The Centre will table the Dam Safety Bill of 2018 in the monsoon session of Parliament, which starts on July 18. This is an important Bill: there are 5,254 large dams in operation and another 447 under-construction ones in India. In addition to these, there are thousands of medium and small dams and most of these structures are maintained by states, while some of the bigger ones are managed by autonomous bodies such as the Damodar Valley Corporation and the Bhakra Beas Management Board. The structural and operational safety of these dams is crucial because about 75% of large dams are more than 25 years old and about 164 dams are more than 100 years old. According to a PIB release, India has had 36 dam failures in the past. Any accident can lead to huge losses of lives and property, and also impact power generation, irrigation and water supply and flood control. Yet, India does not have a uniform law and administrative structure to ensure the safety of these structures.
The Bill provides for proper surveillance, inspection, operation and maintenance of all dams to ensure their safe functioning. It also envisages the establishment of a National Dam Safety Authority, a regulatory body to implement the policy, guidelines, and safety standards. The Bill proposes the constitution of state-level committees on dam safety. The nodal authority is also empowered to examine unresolved points of issue between the state dam safety organisations of two states, or between the state dam safety organisation and the owner of a dam in that state.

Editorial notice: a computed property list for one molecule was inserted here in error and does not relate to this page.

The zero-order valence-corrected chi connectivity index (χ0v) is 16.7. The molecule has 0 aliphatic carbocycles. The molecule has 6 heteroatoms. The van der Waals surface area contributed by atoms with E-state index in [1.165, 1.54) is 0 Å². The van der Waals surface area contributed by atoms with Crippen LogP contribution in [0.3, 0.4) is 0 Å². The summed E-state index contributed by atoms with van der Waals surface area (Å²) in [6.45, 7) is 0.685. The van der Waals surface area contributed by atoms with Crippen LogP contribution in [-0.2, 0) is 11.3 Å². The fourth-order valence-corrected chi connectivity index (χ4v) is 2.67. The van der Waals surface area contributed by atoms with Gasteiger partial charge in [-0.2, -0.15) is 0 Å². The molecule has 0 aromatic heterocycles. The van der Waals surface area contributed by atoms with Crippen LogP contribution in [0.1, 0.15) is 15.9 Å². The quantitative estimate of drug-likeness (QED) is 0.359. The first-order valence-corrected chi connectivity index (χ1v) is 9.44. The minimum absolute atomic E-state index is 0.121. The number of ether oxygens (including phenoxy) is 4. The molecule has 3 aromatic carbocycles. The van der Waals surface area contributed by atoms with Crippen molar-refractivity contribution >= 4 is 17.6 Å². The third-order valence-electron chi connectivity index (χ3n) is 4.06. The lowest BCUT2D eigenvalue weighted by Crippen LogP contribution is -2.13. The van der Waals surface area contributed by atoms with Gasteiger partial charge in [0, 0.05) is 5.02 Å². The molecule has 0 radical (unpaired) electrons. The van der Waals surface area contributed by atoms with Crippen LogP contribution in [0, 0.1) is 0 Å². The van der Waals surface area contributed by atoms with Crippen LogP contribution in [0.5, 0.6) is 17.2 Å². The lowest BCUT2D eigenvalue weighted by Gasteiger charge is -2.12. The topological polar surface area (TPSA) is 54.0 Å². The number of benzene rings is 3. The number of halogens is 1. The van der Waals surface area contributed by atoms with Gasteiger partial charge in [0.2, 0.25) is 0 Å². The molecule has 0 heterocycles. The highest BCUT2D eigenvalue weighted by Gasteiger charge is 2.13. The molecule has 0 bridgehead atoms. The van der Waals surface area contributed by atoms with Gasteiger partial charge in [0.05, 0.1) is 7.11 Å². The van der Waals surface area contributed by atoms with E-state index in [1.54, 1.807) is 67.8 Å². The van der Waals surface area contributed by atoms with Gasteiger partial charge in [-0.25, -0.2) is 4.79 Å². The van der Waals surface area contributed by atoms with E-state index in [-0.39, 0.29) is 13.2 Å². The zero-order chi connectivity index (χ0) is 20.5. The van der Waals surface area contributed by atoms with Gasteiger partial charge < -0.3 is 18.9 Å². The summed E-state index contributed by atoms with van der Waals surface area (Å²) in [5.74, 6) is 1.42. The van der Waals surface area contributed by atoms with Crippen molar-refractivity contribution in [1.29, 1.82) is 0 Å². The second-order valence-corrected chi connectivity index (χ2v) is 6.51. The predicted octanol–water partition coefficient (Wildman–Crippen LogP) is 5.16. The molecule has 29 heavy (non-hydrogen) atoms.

Though a law on safety of dams is welcome, there are problems in the Bill. First, it is too focused on the structural safety of dams, not so much on their operational safety. This is a critical lacuna. Here’s why: The Comptroller and Auditor General of India’s report on the Chennai floods of 2015, which came out on Wednesday, clearly points to operational failures.
The report says that there was an indiscriminate discharge of water from the Chembarambakkam reservoir, in excess of inflows, which burdened the Adyar river, leading to floods in the city and its suburbs. In cases such as these, the erring official should be hauled up, but that has not happened in this case or any of the earlier cases that resulted from operational mistakes. Second, all structural and operational decisions must be in the public domain, and only then will it be easier to focus on the flaws.
This is not difficult: Karnataka (for some dams) and Madhya Pradesh (for all dams) update daily information on their websites. Last but not the least, while government officers are responsible for the safety of dams, the process could be further strengthened if independent experts are also allowed to participate.
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